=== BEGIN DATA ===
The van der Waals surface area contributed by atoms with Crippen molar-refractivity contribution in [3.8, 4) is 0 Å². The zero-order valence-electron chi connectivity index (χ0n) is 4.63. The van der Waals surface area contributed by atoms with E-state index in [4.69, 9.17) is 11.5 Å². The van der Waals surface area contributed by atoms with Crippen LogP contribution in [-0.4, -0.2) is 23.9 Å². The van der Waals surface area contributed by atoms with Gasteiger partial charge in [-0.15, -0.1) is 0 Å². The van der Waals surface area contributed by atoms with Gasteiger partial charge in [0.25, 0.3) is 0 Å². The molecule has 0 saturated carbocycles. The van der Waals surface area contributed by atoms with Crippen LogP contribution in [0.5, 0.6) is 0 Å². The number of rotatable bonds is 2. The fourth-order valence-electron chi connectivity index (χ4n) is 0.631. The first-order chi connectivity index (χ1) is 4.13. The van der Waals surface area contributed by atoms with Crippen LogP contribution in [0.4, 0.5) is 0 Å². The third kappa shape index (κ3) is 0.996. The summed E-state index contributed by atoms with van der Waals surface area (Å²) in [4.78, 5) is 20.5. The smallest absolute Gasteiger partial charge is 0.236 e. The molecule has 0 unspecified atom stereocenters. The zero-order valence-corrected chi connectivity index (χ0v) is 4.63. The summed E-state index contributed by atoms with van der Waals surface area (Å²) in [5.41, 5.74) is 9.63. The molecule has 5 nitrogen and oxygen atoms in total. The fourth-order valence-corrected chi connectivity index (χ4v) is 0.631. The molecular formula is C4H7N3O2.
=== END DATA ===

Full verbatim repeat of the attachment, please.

The van der Waals surface area contributed by atoms with Crippen molar-refractivity contribution in [3.8, 4) is 0 Å². The zero-order valence-electron chi connectivity index (χ0n) is 4.63. The van der Waals surface area contributed by atoms with E-state index in [4.69, 9.17) is 11.5 Å². The van der Waals surface area contributed by atoms with Crippen LogP contribution in [-0.4, -0.2) is 23.9 Å². The van der Waals surface area contributed by atoms with Gasteiger partial charge in [-0.15, -0.1) is 0 Å². The van der Waals surface area contributed by atoms with Gasteiger partial charge in [0.25, 0.3) is 0 Å². The molecule has 0 saturated carbocycles. The van der Waals surface area contributed by atoms with Crippen LogP contribution in [0.5, 0.6) is 0 Å². The number of rotatable bonds is 2. The fourth-order valence-electron chi connectivity index (χ4n) is 0.631. The first-order chi connectivity index (χ1) is 4.13. The van der Waals surface area contributed by atoms with Crippen LogP contribution in [0.4, 0.5) is 0 Å². The third kappa shape index (κ3) is 0.996. The summed E-state index contributed by atoms with van der Waals surface area (Å²) in [4.78, 5) is 20.5. The smallest absolute Gasteiger partial charge is 0.236 e. The molecule has 0 unspecified atom stereocenters. The zero-order valence-corrected chi connectivity index (χ0v) is 4.63. The summed E-state index contributed by atoms with van der Waals surface area (Å²) in [5.41, 5.74) is 9.63. The molecule has 5 nitrogen and oxygen atoms in total. The fourth-order valence-corrected chi connectivity index (χ4v) is 0.631. The molecular formula is C4H7N3O2.